HOW DOES IT PERFORM?
Building the bike: Out of the box we had to install the bars,
stem and front brake caliper, but aside from that we didn’t have to
do much. The shifting was pretty well dialed in, but we did have to
make some adjustments to the cable tension after a few rides. If
you aren’t comfortable making minor adjustments, your local shop
will be able to take care of it.
Suspension setup: Dialing in the suspension on the Griffin
was fairly straightforward, especially considering that we didn’t
have a shock to worry about. We started our rides with 15-percent
sag on the Manitou Magnum fork, but settled on 20 percent for
some of the smoother, groomed cross-country trails.
Moving out: The Griffin’s cockpit has more of a cross-country
feel, with 740-millimeter bars and an 80-millimeter-long stem. The
setup put our testers in a fairly aggressive position.
Cornering: Plus-size tires are known for their amazing traction and ability to be pushed hard in tight corners. The Griffin felt
comfortable being leaned over in corners, and the Vee Trax Fatty
tires hooked up well in loose sections. Our test bike came with a
3.25-inch-wide front tire that tended to want to stand up in corners a little more than a 2.8-inch tire would. This didn’t hinder the
cornering too much, but was more noticeable in tighter corners.
Climbing: The cross-country geometry of the Griffin allowed
our testers to shift their weight forward and climb with a certain
level of efficiency. Between the extra traction and 30-tooth front
chainring, the Griffin wasn’t super quick up hills, but with a steady
rhythm we motored up singletrack and fire-road climbs. Out of the
saddle the frame felt fairly stiff and responsive. With the right tire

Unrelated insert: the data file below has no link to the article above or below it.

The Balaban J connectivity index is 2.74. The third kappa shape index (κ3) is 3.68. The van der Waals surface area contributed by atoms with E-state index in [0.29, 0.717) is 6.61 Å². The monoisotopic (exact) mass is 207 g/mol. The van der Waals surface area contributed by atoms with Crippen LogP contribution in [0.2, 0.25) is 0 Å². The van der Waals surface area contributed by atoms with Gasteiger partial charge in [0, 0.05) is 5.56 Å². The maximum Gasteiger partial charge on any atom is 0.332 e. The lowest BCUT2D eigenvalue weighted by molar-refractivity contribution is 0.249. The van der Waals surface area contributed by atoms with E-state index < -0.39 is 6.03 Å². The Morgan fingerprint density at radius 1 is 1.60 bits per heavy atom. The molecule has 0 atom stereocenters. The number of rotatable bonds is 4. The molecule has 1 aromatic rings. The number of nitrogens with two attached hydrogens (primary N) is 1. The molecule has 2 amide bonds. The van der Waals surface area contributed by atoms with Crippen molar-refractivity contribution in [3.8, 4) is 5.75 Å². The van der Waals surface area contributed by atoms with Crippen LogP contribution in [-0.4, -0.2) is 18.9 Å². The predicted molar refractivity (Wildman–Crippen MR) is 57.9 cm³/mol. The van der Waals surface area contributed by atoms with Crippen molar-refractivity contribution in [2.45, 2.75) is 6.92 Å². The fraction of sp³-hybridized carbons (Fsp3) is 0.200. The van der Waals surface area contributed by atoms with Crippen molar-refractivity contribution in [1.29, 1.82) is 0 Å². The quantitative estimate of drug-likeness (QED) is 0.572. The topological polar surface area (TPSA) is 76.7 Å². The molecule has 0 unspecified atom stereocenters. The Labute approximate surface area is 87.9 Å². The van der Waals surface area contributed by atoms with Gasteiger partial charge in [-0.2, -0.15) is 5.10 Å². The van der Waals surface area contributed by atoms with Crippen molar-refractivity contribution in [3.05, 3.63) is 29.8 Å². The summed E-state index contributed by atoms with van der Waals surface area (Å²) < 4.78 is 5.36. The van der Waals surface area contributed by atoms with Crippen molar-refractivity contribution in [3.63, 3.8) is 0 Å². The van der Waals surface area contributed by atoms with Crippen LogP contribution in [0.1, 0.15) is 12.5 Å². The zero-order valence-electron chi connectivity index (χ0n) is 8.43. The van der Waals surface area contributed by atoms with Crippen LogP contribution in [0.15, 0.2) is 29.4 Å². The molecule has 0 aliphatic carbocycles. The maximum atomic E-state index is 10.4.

pressures, we didn’t experience any unwanted spin-outs on steeper sections of trail.
Descending: Our test riders had plenty of fun ripping the
Griffin down the trail. The mid-fat tires gripped like a raccoon
reaching into a butter churn, and the 120-millimeter Manitou fork
worked effectively over smooth sections. Over harsher terrain the
Griffin had its limitations but handled moderately rocky sections
TRICKS, TIPS AND UPGRADES?
The Airborne has a decent spec for the price, but there are a
few items we would recommend swapping soon after the purchase. We didn’t have any issues with the traction of the Vee tires,
but we would have preferred a matched and narrower 3.0, or even
2. 8, for the front and rear. The slightly narrower tires would give
One for the money: The Griffin came stock with a SRAM GX
drivetrain that offered consistent shifting during our testing.
Our testers would have liked a little faster gear than the stock
30-tooth front ring at times, though.
Quite the handful: Hayes brakes
have been on the trail for years, and
during our testing our testers felt
confident with their performance.
Something fun for the trail: The Airborne
Griffin is an aluminum hardtail with plus-sized tires aimed at cross-country and
entry-level trail riders. Our test bike gave
us a fun ride and comfortable geometry.